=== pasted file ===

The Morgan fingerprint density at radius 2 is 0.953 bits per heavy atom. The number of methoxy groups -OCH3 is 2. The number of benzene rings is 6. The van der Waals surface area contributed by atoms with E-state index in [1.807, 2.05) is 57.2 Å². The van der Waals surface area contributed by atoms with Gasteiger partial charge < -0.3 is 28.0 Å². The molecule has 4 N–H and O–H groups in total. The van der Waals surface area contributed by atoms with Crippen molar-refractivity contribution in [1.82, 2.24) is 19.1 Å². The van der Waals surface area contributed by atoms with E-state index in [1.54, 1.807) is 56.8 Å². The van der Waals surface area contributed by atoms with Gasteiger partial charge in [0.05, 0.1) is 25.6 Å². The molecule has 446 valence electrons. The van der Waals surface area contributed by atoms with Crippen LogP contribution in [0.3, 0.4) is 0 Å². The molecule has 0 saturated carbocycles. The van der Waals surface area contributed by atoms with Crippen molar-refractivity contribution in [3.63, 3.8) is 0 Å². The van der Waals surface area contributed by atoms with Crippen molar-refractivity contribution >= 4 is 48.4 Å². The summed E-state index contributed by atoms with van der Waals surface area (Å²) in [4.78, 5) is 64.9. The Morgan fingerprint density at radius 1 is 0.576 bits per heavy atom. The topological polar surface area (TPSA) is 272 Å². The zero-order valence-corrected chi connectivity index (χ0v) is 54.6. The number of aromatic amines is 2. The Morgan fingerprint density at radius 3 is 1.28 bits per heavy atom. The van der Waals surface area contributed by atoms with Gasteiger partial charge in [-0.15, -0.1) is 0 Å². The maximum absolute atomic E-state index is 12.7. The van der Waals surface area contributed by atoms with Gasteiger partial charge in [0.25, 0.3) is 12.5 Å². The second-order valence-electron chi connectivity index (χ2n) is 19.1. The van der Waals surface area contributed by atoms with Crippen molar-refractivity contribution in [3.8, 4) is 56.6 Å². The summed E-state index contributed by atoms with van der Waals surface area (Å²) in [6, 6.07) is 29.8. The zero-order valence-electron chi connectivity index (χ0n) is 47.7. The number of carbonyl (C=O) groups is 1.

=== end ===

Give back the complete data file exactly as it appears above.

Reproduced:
The Morgan fingerprint density at radius 2 is 0.953 bits per heavy atom. The number of methoxy groups -OCH3 is 2. The number of benzene rings is 6. The van der Waals surface area contributed by atoms with E-state index in [1.807, 2.05) is 57.2 Å². The van der Waals surface area contributed by atoms with Gasteiger partial charge < -0.3 is 28.0 Å². The molecule has 4 N–H and O–H groups in total. The van der Waals surface area contributed by atoms with Crippen molar-refractivity contribution in [1.82, 2.24) is 19.1 Å². The van der Waals surface area contributed by atoms with E-state index in [1.54, 1.807) is 56.8 Å². The van der Waals surface area contributed by atoms with Gasteiger partial charge in [0.05, 0.1) is 25.6 Å². The molecule has 446 valence electrons. The van der Waals surface area contributed by atoms with Crippen LogP contribution in [0.3, 0.4) is 0 Å². The molecule has 0 saturated carbocycles. The van der Waals surface area contributed by atoms with Crippen molar-refractivity contribution in [3.63, 3.8) is 0 Å². The van der Waals surface area contributed by atoms with Crippen molar-refractivity contribution >= 4 is 48.4 Å². The summed E-state index contributed by atoms with van der Waals surface area (Å²) in [4.78, 5) is 64.9. The Morgan fingerprint density at radius 1 is 0.576 bits per heavy atom. The topological polar surface area (TPSA) is 272 Å². The zero-order valence-corrected chi connectivity index (χ0v) is 54.6. The number of aromatic amines is 2. The Morgan fingerprint density at radius 3 is 1.28 bits per heavy atom. The van der Waals surface area contributed by atoms with Gasteiger partial charge in [-0.15, -0.1) is 0 Å². The maximum absolute atomic E-state index is 12.7. The van der Waals surface area contributed by atoms with Gasteiger partial charge in [0.25, 0.3) is 12.5 Å². The second-order valence-electron chi connectivity index (χ2n) is 19.1. The van der Waals surface area contributed by atoms with Crippen molar-refractivity contribution in [3.8, 4) is 56.6 Å². The summed E-state index contributed by atoms with van der Waals surface area (Å²) in [6, 6.07) is 29.8. The zero-order valence-electron chi connectivity index (χ0n) is 47.7. The number of carbonyl (C=O) groups is 1.